Jakob Haaber is doing research on multi-stress resistance and nucleotide metabolism in Lactococcus lactis. It is known that starvation for guanosine phosphates (GMP/GDP/GTP) leads to improved survival of lactococci under pH- and temperature stress. Jakob Haaber’s research is focused on the mechanisms leading to this multi-stress resistance. This involves modulation of gene expression of the enzymes in the biosynthesis pathway for the guanosine phosphates.
Another part of Jakob Haaber’s research is focused on bacteriophages (phages), which are viruses that attack bacteria. Phages constitute a large problem for the dairy industry that uses lactic acid bacteria to ferment milk in the manufacturing of e.g. cheese and yoghurt. Fermentation is a non-sterile process and the bacterial production strains are regularly killed by phages thereby halting the fermentation. Jakob Haaber’s research is focused on phage resistance mechanisms of the abortive infection type. He has discovered and characterized a novel protein (AbiV) that protects the bacteria against many of the phage species causing problems for the dairy industry.
Phages can also be used for phage therapy to control the increasing amount of pathogenic bacteria that are becoming multi-resistant to all known antibiotics. Jakob Haaber’s research is in the branch of phage therapy that utilizes specific phage proteins with antimicrobial properties instead of using complete phage particles. His interest is focused on the molecular mechanisms that inhibit the bacterial pathogen and which may create the foundation for future development of new antibiotics.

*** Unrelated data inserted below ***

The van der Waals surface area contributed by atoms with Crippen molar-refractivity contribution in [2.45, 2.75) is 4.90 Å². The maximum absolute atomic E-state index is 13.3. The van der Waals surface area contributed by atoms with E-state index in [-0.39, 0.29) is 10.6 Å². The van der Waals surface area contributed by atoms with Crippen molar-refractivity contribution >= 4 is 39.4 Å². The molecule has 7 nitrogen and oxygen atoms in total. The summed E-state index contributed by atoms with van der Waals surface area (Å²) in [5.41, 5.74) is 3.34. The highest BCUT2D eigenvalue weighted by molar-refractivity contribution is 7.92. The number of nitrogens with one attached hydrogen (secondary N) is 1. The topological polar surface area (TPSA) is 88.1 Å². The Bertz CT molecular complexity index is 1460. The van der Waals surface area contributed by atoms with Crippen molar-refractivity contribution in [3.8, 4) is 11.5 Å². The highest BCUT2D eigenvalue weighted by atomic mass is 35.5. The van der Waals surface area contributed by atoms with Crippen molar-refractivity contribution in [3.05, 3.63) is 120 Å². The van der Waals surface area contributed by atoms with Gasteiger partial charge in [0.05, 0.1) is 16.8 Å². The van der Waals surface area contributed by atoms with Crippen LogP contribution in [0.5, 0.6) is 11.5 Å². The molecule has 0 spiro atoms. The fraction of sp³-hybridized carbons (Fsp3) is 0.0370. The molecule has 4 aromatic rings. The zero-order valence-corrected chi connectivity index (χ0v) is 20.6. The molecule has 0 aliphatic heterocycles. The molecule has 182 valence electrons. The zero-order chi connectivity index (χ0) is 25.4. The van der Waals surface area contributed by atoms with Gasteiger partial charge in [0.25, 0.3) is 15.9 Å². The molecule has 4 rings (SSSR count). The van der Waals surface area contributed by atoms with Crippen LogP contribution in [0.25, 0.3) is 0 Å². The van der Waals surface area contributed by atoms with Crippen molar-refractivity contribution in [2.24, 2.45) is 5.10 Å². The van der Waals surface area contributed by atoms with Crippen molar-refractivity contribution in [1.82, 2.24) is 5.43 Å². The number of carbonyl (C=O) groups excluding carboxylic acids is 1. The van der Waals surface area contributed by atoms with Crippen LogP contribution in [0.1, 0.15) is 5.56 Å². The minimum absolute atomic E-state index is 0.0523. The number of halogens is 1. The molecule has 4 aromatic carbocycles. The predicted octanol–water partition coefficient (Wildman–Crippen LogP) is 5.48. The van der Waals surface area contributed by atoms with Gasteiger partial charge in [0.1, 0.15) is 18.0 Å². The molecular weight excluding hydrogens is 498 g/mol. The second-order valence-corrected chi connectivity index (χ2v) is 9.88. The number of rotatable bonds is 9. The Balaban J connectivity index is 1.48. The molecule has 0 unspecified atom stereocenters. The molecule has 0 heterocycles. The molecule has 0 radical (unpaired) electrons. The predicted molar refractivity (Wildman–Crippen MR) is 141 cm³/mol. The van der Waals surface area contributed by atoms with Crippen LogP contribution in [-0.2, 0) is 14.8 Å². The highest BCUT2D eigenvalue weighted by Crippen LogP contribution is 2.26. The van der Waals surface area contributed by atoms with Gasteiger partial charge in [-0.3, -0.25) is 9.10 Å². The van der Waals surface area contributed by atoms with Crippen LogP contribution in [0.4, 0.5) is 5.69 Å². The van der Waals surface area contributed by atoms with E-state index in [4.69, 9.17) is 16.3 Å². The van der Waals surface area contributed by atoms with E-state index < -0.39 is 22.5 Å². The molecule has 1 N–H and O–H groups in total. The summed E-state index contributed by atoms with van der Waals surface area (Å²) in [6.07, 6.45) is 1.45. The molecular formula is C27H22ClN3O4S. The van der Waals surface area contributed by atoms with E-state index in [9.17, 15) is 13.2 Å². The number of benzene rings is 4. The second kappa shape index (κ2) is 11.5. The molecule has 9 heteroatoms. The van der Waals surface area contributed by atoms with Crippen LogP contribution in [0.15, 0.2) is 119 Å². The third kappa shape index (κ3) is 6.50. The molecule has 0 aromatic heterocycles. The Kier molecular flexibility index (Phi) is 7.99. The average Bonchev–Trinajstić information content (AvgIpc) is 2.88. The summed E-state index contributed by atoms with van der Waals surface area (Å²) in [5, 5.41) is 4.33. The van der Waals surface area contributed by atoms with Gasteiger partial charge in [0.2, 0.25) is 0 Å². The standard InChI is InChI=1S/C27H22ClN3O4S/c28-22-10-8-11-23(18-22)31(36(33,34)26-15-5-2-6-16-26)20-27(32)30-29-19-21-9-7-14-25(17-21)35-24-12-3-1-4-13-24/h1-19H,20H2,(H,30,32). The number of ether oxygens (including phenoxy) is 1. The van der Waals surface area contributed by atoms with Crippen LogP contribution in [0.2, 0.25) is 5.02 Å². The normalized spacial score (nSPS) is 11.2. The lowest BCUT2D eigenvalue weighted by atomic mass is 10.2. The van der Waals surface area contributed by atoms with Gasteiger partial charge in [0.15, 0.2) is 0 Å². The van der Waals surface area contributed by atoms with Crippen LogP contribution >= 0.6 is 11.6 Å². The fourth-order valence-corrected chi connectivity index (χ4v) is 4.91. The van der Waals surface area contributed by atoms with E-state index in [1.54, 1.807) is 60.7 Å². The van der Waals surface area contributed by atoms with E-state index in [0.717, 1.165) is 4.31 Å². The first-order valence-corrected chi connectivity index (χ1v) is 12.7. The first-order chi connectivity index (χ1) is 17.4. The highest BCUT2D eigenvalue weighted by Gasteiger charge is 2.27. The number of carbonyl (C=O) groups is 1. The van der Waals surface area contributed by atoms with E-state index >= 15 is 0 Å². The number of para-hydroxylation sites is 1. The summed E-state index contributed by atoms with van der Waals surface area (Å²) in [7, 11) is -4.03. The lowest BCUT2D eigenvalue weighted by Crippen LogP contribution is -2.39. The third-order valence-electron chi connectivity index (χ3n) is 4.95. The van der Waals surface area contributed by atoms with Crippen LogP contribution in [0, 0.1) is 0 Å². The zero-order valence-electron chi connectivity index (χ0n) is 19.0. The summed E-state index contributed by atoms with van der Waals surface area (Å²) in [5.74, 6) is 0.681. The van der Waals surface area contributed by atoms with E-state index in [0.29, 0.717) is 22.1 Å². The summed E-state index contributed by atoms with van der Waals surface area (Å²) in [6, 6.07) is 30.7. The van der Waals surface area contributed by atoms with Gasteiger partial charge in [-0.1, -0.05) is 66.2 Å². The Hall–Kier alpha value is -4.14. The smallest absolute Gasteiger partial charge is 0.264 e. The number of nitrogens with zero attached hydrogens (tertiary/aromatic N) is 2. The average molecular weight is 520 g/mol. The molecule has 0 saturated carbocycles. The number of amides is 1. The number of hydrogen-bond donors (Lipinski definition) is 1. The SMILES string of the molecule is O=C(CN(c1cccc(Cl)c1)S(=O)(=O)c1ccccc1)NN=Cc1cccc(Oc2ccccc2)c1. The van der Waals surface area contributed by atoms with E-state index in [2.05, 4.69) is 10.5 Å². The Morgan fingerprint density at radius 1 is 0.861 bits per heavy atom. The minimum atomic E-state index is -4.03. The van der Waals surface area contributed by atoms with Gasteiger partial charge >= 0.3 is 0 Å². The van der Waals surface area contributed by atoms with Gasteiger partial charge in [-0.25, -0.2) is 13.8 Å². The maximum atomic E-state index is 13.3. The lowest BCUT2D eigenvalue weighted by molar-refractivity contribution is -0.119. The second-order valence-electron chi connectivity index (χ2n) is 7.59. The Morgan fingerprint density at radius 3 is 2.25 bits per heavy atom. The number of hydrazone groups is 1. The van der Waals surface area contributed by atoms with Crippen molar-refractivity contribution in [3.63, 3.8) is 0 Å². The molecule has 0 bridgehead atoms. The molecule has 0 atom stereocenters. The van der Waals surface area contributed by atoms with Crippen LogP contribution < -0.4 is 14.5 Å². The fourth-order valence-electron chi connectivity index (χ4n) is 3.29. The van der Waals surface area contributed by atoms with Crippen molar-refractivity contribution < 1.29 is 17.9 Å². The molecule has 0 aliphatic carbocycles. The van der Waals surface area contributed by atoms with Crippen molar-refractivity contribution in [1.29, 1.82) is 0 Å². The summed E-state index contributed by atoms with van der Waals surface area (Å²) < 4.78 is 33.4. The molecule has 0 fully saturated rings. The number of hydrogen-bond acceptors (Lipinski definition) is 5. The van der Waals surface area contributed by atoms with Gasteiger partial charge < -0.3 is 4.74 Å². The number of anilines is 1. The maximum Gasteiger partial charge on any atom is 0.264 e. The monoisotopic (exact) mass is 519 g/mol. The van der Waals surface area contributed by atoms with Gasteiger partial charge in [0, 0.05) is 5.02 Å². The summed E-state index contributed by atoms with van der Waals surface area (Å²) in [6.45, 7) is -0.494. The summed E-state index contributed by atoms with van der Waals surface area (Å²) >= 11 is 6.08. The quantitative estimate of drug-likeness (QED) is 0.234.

Publication: Research › Patent – Annual report year: 2010
Lactococcal Abortive Infection Protein AbiV Interacts Directly with the Phage Protein SaV and Prevents Translation of Phage Proteins
Publication: Research - peer-review › Journal article – Annual report year: 2010
Publication: Research › Patent – Annual report year: 2009
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